June 30, 2017
As we enjoy summer on campus, I would like to return to last month’s glorious commencement, and once again offer my congratulations to USC’s newest alumni and their families. Our graduates are off to pursue extraordinary dreams. As they do so, we hope they will revisit the stories of this year’s esteemed group of honorary degree recipients: Suzanne Dworak-Peck, Will Ferrell, David Ho, Gary Michelson, Helen Mirren, and Mark Ridley-Thomas. These individuals’ spectacular achievements touch every realm of life, and should inspire our students with their boldness of vision, as well as the dedication they have brought to their life’s work. For their part, our honorary degree recipients were deeply inspired by our students, as well, and in this spirit, I am sharing three articles that appeared in recent weeks. These pieces highlighted the unique paths of three different USC students, all of whom stand as exemplars of our larger group of remarkably talented Trojans.
A budding public servant
Edwin Saucedo, USC’s graduating student body president, sat down with the Los Angeles Times, and described his path to campus leadership and how his experience as a first-generation college student shaped his thinking. “I don’t want to be on a pedestal for others,” he said. “I want to be the springboard for more individuals to reach higher, and do more amazing things than I did.” Mr. Saucedo plans to pursue a career in public service.
TRiO student heads to Harvard
Jorge Campos, a USC TRiO student who was previously homeless, was interviewed by our local ABC News affiliate, as he prepares to attend Harvard University this fall on a full scholarship. For 40 years, USC’s TRiO programs have provided college-access skills to local low-income high school students. Mr. Campos credits the guidance and support he received from USC TRiO for his academic success, and for the strength to help pull his family out of poverty. Mr. Campos grew up just blocks from USC, and always knew in his heart that he would attend college. “After enduring a series of hardships with my family, a renewed appreciation for education, and an admiration for knowledge and its power, emerged,” Mr. Campos explained. “The USC TRiO Math and Science Program provided the tools, and support, to feed my insatiable drive to learn.”
From foster care to the Trojan Family
People magazine highlighted the story of Felicitas Reyes, a foster youth who just graduated from USC with a 3.8 grade point average. As the story noted, Ms. Reyes beat the odds: only 3 percent of all foster youth graduate from college. “I didn’t know if I really belonged there,” Ms. Reyes said of her college aspirations. She hopes to find a job that connects foster youth with resources to succeed. As Felicitas Reyes, Edwin Saucedo, Jorge Campos, and all of our students move forward, they will do so with the love and support of the entire Trojan Family. To them, we say: Fight On!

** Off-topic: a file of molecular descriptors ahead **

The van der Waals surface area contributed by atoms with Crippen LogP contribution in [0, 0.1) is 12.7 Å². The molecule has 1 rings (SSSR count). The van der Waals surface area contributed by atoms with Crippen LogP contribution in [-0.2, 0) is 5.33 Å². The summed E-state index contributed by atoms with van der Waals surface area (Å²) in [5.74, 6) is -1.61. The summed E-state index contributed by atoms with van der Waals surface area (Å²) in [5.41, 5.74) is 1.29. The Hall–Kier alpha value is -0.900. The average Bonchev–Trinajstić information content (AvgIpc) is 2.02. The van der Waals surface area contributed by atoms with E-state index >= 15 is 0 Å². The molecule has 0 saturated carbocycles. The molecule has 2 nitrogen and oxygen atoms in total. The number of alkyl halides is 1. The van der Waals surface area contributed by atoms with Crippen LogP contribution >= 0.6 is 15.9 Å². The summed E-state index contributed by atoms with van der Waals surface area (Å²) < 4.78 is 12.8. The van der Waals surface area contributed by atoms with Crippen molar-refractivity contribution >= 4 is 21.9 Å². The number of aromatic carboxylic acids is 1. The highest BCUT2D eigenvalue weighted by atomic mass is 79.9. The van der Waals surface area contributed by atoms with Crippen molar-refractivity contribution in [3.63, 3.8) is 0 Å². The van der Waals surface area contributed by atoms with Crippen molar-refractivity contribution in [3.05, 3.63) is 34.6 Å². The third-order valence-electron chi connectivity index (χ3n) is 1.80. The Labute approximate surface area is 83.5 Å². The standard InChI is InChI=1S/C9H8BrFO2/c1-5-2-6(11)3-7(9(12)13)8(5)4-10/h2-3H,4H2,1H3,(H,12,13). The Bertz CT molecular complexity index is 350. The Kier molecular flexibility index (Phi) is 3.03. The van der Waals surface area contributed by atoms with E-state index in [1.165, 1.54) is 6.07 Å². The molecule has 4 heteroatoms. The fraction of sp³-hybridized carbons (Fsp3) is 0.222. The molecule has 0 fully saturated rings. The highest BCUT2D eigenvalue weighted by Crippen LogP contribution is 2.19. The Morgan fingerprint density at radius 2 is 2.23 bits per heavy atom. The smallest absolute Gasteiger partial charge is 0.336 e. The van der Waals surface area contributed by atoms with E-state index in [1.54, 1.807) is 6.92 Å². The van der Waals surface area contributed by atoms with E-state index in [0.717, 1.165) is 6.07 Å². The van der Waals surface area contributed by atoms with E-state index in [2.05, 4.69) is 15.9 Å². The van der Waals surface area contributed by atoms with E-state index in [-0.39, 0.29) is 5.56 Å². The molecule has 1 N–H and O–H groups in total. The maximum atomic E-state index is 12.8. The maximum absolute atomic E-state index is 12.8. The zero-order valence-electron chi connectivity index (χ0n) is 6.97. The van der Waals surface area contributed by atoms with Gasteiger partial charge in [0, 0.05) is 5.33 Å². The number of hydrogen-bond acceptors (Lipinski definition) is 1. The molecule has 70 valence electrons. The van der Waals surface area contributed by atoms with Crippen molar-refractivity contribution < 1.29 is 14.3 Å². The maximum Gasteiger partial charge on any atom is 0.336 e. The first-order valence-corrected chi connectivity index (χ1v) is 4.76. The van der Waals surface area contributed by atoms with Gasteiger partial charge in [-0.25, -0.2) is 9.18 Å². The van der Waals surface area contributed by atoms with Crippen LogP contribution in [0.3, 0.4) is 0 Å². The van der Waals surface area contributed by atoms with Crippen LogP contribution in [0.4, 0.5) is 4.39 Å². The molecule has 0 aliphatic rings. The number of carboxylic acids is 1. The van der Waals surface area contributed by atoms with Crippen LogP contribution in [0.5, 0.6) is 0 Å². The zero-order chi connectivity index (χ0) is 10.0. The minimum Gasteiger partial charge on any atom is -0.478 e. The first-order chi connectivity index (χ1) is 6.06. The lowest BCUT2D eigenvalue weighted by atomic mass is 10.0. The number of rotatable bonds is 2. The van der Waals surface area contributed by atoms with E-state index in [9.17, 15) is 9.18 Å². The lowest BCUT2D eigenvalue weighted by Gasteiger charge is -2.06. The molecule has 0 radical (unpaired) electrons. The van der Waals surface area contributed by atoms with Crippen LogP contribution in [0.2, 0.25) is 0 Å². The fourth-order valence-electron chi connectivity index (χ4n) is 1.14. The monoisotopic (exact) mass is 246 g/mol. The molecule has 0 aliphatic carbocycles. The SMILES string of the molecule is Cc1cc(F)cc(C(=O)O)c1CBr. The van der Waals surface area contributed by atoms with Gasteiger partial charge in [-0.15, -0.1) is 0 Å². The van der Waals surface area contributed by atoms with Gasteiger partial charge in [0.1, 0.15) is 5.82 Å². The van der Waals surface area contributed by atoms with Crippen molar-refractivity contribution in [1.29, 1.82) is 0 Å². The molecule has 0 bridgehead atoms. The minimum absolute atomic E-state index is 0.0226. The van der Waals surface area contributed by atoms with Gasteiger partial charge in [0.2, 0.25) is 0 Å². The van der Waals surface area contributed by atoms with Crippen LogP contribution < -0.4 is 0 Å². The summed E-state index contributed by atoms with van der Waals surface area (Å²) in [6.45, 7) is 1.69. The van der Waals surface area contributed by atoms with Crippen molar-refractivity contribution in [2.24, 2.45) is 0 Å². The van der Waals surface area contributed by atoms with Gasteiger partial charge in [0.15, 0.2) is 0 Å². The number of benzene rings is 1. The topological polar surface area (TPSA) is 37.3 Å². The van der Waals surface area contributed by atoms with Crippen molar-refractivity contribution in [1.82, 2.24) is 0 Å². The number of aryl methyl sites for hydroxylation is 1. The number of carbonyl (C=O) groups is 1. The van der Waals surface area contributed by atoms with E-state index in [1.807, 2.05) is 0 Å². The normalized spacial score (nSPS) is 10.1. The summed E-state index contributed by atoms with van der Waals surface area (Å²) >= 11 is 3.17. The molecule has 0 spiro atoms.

USC welcomes community college transfers
Meanwhile, among private universities, USC’s leadership in accepting transfer students was highlighted prominently on the front page of the Los Angeles Times. At USC, one-third of recently admitted undergraduates are transfer students; the majority receive financial aid, and are the first in their families to attend college. The acceptance rate for transfers is 27 percent, slightly higher than the freshman acceptance rate, and their graduation rates are the same as the rest of our student body. As Timothy Brunold, USC’s dean of admission, told the reporter: “We can’t imagine building an institution, a cohort of students at this university, without having transfer students as part of that mix.”
Willametta Keck Day Healthcare Center
The W. M. Keck Foundation recently built on its already-stellar legacy of support at USC, providing a $10 million gift to name the Willametta Keck Day Healthcare Center on our Health Sciences Campus. This is one of USC’s largest outpatient facilities, and houses Keck Medicine of USC clinics that cover nearly all medical disciplines, from primary care to surgical specialties. With the gift, the foundation adds to the $150 million it provided in 2011 to launch the Keck Medicine Initiative, and to advance USC’s groundbreaking medical research and education.
Biotech Park plans advance
USC recently hosted an event to promote plans for a Biotech Park in the east area of Los Angeles adjacent to our Health Sciences Campus. Biotechnology is a rapidly growing industry, and we’re working hard to create a place that will attract start-ups and established companies to work collaboratively with local colleges and universities to develop lifesaving cures and devices. At the same time, this Biotech Park will create jobs and economic opportunity for our communities. Our region already has significant assets—hospitals and world-class research institutions, such as USC—but perhaps more importantly, it produces 5,000 university graduates each year in biotechnology-related fields. As it stands, these highly skilled graduates often must leave Los Angeles to begin their careers. We seek to change that!
Niki and I hope your summer is off to an excellent start, and look forward to writing again in August!